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Derivatives: Markets, Valuation, and Risk Management by ROBERT E. WHALEY

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CHAPTER 4

No-Arbitrage Price Relations: Forwards, Futures, Swaps

In Chapter 1, we described the nature of exchange-traded and OTC derivatives contracts traded worldwide. Of these, the lion's share is plain-vanilla forwards, futures, and swaps. The purpose of this chapter is to develop no-arbitrage price relations for forward, futures, and swap contracts. In doing so, we rely only on the assumption that two perfect substitutes must have the same price. The two substitutes, in this case, are a forward/futures contract and a levered position in the underlying asset. The key to understanding the forward/futures valuation lies in identifying the net cost of carrying (i.e., “buying and holding”) an asset. We begin therefore with a discussion of carry costs/benefits. We then proceed by developing a number of important no-arbitrage relations governing forward and futures prices. Finally, we show that, since a swap contract is an exchange of future payments at a price agreed upon today, it can be valued as a portfolio of forward contracts. The chapter concludes with a brief summary.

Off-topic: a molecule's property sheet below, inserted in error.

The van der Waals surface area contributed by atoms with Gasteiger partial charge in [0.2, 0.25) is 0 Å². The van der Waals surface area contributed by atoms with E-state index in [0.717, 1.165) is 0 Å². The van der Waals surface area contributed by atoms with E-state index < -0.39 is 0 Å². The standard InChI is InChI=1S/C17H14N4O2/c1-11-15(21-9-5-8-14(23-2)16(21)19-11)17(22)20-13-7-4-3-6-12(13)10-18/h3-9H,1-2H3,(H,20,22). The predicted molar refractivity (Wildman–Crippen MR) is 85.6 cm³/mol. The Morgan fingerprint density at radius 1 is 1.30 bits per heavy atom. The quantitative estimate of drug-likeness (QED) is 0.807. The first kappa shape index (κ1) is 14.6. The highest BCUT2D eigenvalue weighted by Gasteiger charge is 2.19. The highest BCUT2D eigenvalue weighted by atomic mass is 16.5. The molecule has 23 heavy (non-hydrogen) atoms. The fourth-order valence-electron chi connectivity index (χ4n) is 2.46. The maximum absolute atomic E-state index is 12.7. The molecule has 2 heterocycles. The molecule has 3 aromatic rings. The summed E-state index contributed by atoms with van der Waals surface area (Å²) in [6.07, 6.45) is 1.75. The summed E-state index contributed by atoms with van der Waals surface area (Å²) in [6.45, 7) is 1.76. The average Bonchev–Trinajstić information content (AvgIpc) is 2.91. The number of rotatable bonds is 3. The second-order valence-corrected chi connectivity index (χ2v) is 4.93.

UNDERSTANDING CARRY COSTS/BENEFITS

Derivative contracts are written on four types of assets—stocks, bonds, foreign currencies and commodities. The derivatives literature contains seemingly independent developments of derivative valuation principles for each type of asset. Generally speaking, however, the valuation principles are not asset-specific. The only distinction among assets is how carry costs/benefits ...

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